On the Nature of God
I do not believe in an incorporeal, unapproachable, unknowable God. The Bible does not paint such a picture of God, neither do other texts which I consider sacred scripture. Rather, “[God the] Father has a body of flesh and bones as tangible as man's” (D&C 130:22). Joseph Smith, one of God’s prophets, taught,
God Himself was once as we are now, and is an exalted man, and sits enthroned in yonder heavens! That is the great secret. If the veil were rent today, and the great God who holds this world in its orbit, and who upholds all worlds and all things by His power, was to make Himself visible,—I say, if you were to see Him today, you would see Him like a man in form—like yourselves in all the person, image, and very form as a man; for Adam was created in the very fashion, image and likeness of God, and received instruction from, and walked, talked and conversed with Him, as one man talks and communes with another….
That God is unapproachable is likewise unscriptural. Jesus, Himself the Son of God, taught us how to pray to God, and that not by rote, but from the heart, as one speaks to one’s father. In fact, the imperative to pray always appears 14 times in scripture (Luke 21:36; 2 Nephi 32:9; 3 Nephi 18:15, 18; D&C 10:5; 19:38; 20:33; 31:12; 32:4; 61:39; 88:126; 90:24; 93:49, 50). Reasonably we might ask the question, “If we are commanded to pray to God, should we not expect direct communication with Him as the ancients had as recorded in scripture?”
That God is unknowable in any form is both contradictory to the idea of an approachable God and with the scriptural account. To the Athenians on Mar’s hill Paul declared, “I found an altar with this inscription, TO THE UNKNOWN GOD. Whom therefore ye ignorantly worship, him declare I unto you. God…made the world and all things therein… and hath determined…that [his offspring] should seek…and find him…” (Acts 17:23, 24, 26, 27).
Truly, finite “man doth not comprehend all the things which the Lord can comprehend” (Mosiah 4:9)—including the infinite scope of God’s nature—but that doesn’t mean that God didn’t want us to understand Him to some degree. Else, why reveal in the scriptures that God is omniscient, omnipotent, and omnipresent, or just, or merciful, or truthful, etc.? To understand those characteristics of God is the beginning of knowing God.
Did not Jesus say, “And this is life eternal, that they might know thee the only true God, and Jesus Christ, whom thou hast sent?” (John 17:3, emphasis added). Would Jesus have said that if He hadn’t meant it? We can only conclude that God is knowable. And how do we come to know God?
First, we must hear His word. Second, we must exercise faith in His Son Jesus Christ. Third, we must obey His commandments, one of which is to approach Him in prayer—a subject I have written about on a previous occasion. Finally, as God sees fit, He reveals Himself to His children by the power of the Holy Ghost. But note this: we can only know God by revelation. We can know of Him by other means, but we cannot know Him by any other principle. Thus, God remains largely unknown because many of His children do not seek to know Him.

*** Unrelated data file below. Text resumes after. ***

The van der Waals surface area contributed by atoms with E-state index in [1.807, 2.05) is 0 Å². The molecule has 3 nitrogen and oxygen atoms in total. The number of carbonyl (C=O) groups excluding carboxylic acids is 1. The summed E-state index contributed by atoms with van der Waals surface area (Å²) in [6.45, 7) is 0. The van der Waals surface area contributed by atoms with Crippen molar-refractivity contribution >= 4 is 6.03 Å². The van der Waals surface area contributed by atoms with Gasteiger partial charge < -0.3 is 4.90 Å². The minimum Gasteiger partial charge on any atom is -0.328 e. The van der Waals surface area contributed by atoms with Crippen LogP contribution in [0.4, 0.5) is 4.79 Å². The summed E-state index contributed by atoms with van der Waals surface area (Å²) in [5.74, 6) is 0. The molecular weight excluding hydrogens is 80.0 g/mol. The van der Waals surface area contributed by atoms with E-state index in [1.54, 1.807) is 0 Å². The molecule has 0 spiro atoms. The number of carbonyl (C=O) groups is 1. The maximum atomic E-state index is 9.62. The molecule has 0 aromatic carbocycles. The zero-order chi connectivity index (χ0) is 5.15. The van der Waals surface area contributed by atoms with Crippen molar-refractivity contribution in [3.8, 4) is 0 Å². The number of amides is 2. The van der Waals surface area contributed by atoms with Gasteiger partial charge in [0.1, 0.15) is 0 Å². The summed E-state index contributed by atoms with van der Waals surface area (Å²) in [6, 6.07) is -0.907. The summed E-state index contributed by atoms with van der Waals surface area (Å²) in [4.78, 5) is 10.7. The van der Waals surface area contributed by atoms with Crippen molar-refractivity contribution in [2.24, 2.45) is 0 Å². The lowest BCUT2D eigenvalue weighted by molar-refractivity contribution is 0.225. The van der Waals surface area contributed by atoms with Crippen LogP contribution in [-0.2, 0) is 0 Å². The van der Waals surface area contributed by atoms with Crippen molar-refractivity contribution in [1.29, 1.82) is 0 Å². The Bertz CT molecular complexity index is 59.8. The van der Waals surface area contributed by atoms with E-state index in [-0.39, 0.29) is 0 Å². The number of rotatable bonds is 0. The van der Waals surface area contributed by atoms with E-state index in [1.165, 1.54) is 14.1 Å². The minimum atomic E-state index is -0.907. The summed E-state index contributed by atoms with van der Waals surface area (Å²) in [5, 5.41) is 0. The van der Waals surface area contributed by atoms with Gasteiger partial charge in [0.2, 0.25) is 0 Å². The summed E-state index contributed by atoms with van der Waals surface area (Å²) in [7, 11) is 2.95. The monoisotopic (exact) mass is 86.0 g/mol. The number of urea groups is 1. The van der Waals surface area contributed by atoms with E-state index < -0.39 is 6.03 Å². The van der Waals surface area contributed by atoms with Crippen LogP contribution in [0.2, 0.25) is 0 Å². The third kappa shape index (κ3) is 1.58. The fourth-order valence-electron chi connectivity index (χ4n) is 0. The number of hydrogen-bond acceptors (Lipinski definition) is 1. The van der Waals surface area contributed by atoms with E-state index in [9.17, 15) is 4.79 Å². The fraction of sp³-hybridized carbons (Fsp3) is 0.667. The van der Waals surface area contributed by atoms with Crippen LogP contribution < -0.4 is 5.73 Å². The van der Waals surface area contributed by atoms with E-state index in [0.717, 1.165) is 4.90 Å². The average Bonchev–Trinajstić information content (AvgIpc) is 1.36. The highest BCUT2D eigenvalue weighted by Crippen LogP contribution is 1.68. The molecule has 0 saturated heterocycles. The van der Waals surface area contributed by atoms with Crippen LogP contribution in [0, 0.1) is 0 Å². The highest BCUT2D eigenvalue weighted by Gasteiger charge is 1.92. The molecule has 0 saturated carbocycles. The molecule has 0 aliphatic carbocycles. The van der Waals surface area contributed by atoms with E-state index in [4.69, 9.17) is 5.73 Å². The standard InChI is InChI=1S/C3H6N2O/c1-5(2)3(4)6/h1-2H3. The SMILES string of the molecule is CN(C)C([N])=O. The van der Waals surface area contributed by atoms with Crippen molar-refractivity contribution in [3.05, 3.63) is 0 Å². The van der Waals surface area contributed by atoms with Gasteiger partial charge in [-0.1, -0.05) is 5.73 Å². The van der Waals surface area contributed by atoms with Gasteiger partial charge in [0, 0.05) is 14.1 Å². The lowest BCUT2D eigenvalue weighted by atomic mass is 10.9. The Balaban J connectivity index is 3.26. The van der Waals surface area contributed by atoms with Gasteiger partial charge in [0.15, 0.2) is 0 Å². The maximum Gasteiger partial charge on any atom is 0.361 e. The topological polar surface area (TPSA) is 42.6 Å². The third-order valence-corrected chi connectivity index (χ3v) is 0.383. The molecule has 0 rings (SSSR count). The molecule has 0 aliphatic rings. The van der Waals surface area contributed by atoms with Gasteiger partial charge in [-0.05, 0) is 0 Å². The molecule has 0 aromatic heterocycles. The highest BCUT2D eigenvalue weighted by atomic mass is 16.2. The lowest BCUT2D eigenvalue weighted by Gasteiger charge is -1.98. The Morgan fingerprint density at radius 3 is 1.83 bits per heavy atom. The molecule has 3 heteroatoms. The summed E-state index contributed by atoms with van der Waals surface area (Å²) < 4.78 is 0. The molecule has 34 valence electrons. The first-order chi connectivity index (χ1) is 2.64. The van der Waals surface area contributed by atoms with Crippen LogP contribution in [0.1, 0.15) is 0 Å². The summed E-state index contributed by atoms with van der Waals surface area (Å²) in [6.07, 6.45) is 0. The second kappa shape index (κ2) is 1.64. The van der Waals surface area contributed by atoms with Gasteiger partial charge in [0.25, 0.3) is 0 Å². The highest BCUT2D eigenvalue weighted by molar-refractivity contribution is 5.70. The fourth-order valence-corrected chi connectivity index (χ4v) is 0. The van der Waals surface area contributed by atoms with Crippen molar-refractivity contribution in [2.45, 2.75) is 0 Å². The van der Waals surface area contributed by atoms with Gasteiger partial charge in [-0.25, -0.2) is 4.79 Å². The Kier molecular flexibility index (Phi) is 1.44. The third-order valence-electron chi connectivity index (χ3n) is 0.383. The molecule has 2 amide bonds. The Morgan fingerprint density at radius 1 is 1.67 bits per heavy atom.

God the Father
I believe in God the Eternal Father, and I believe that His relationship to humanity is that of a Father. “The Spirit itself beareth witness with our spirit, that we are the children of God” (Romans 8:16). Indeed, “have we not all one father? Hath not one God created us?” (Malachi 2:10). “And [God] hath made of one blood all nations of men for to dwell on all the face of the earth….For we are also his offspring” (Acts 17:26, 28).
Of Job God inquired, “Where wast thou when…the morning stars sang together, and all the sons of God shouted for joy?” (Job 38:4, 7). Job could have answered, “Man was also in the beginning with God” (D&C 93:29). In other words, when God asked Job, “Where wast thou when I laid the foundations of the earth?” (Job 38:4) Job could have replied, “I was with thee; I was one of thy spirit children.”
One ancient prophet reasoned, “…If there is no God we are not, neither the earth; for there could have been no creation of things” (2 Nephi 2:13), but here we are and that ought to get us thinking about things. Another stated, “…All things denote there is a God; …even the earth, and all things that are upon the face of it…and its motion…and also all the planets which move in their regular form do witness that there is a Supreme Creator” (Alma 30:44). Thus, despite what some may say to the contrary, Paley’s observation that the complexity of the watch testifies of a watchmaker, and that the complexity of nature testifies of a Creator is, in my mind, still valid.
However, I do not believe in a creation ex nihilo. I believe that “the elements are eternal” (D&C 93:33); that matter is neither created nor destroyed; that God doesn’t make something out of nothing. Rather, I believe in the scriptural account which states, “We will go down, for there is space there, and we will take of these materials, and we will make an earth whereon these [God’s spirit children] may dwell” (Abraham 3:24; emphasis added).
Clearly much more has been and could be written about God the Eternal Father. I have written previously on the existence of God and some musings on the consequences of atheism. Additionally, another blogger, Mikha’el, whom I don’t personally know, has an interesting series of posts about God. I encourage you to enter into the dialogue.